- Antipsychotic medications, such as Clozaril, Risperdal, and Zyprexa
- Illegal drugs such as cocaine
- Alcohol use
- Steroid use
- Other medications, such as the use of interferon, glucagon, thiazide diuretics, and pentamidine
- Infections in the body
- Lack of insulin
- Failure of an insulin drug
- Failing to take one’s insulin
Treatment Guidelines for DKA
The treatment of DKA is different when treating adults versus treating children with the disorder. The recommendations for treatment come from the American Diabetes Association. In general, treatment guidelines include the following:
- Replacement of fluids. These patients are generally dehydrated and need IV fluids in the form or normal saline or other fluid replacement that does not contain dextrose in it.
- Insulin. Insulin should first be given by IV about 1-2 hours after starting the IV fluids. A dose of 0.1 units per kilogram should be given with an infusion of 0.1 mg of insulin per kilogram given as an IV drip. Glucose levels are expected to decrease by about 50-70 mg/dL per hour. After the blood sugar is less than 200 mg/dL, the IV insulin rate should be decreased to 0.05-0.1 units per kilogram per hour and sugar should then be added to the IV. The ideal blood sugar level should be between 150 and 200 mg/dL. If the DKA is uncomplicated, subcutaneous insulin can be given as it is just as effective as IV insulin. DKA is considered treated when the blood glucose level is less than 200 mg/dL, the blood pH is more than 7.3, and the serum bicarbonate level is 18 mEq/l or more.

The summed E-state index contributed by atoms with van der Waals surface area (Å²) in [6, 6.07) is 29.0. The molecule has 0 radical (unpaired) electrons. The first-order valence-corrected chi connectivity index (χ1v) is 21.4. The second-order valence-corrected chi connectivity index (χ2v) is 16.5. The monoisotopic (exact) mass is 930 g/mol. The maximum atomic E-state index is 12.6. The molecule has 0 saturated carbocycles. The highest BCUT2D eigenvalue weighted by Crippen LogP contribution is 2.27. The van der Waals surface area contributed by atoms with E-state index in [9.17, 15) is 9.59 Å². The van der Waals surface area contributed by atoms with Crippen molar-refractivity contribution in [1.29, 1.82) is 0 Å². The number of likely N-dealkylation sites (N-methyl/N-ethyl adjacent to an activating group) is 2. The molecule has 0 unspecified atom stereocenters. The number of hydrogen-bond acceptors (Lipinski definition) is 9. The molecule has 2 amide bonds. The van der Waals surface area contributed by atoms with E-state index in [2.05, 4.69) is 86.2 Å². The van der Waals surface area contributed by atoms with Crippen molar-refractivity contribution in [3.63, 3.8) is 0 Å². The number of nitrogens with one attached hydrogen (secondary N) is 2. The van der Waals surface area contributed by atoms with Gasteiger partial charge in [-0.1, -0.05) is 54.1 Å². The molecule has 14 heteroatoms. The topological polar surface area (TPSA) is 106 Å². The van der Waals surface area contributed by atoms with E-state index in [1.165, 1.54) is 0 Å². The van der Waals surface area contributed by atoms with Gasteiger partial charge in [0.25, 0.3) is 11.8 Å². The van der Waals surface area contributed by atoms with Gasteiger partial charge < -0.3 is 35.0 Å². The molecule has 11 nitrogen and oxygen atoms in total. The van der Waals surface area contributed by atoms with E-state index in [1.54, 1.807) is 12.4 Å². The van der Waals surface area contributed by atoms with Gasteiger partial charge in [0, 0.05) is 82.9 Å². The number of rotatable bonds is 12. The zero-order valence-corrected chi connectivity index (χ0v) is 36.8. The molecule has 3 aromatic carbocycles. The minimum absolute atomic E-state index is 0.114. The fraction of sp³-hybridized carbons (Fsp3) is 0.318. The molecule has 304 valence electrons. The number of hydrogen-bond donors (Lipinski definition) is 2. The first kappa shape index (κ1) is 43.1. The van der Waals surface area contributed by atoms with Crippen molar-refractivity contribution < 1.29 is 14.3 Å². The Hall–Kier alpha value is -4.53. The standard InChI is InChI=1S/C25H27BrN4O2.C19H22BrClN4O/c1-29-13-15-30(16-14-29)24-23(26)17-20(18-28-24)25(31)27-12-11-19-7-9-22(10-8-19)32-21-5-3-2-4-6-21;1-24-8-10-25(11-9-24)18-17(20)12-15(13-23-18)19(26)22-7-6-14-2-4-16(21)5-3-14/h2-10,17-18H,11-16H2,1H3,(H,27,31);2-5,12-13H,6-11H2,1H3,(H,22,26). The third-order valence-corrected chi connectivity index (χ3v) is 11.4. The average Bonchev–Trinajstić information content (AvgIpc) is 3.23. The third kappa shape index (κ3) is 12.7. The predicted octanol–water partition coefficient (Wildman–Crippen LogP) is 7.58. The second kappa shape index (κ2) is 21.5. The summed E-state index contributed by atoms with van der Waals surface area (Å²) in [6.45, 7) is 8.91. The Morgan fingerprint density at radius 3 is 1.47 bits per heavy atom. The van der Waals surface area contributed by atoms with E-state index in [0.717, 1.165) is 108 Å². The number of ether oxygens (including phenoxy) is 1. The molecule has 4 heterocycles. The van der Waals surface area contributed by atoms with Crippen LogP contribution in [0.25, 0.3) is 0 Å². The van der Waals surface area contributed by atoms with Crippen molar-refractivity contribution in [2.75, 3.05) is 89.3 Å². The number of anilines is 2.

- Potassium. While the potassium in the body is usually seriously depleted in DKA; however, decreased levels of insulin, dehydration, and metabolic acidosis cause increases in the potassium level. The level of potassium should be checked every 2 hours. Giving fluids will cause the potassium level to be decreased and the kidneys will begin to flush out the potassium. When insulin is given, the potassium enters the cells so that the end result is a low potassium level. For this reason, IV potassium should be given to correct the overall decreased bodily amount of potassium.
- Bicarbonate. The use of bicarbonate in managing DKA is controversial. Those who think that bicarbonate should be given state that the metabolic acidosis seen in DKA can cause heart and brain complications. Even so, it has not been shown that giving bicarbonate actually helps. It can also lead to low potassium levels. For this reason, bicarbonate should be given to only those people who have a blood pH level of 6.9 or less and should be stopped when the serum pH level is above 6.9, according to the American Diabetes Association Guidelines.
- Phosphate and Magnesium. The phosphate level is usually normal or increased in DKA but decrease as the problem is treated. Research has not shown that replacing phosphate helps and it can cause low levels of both magnesium and calcium. Replacement should be considered only if the phosphate level is less than 1.0 mg/dL or when there are complications of low phosphate levels (muscle weakness, hemolysis, respiratory failure, rhabdomyolysis, or heart arrhythmias). People with DKA often have decreased magnesium levels, which can result in muscle spasms, tremor, seizures, heart arrhythmias, and paresthesia.
- Diabetic Ketoacidosis: Evaluation and Treatment. http://www.aafp.org/afp/2013/0301/p337.html. Accessed 5/28/16.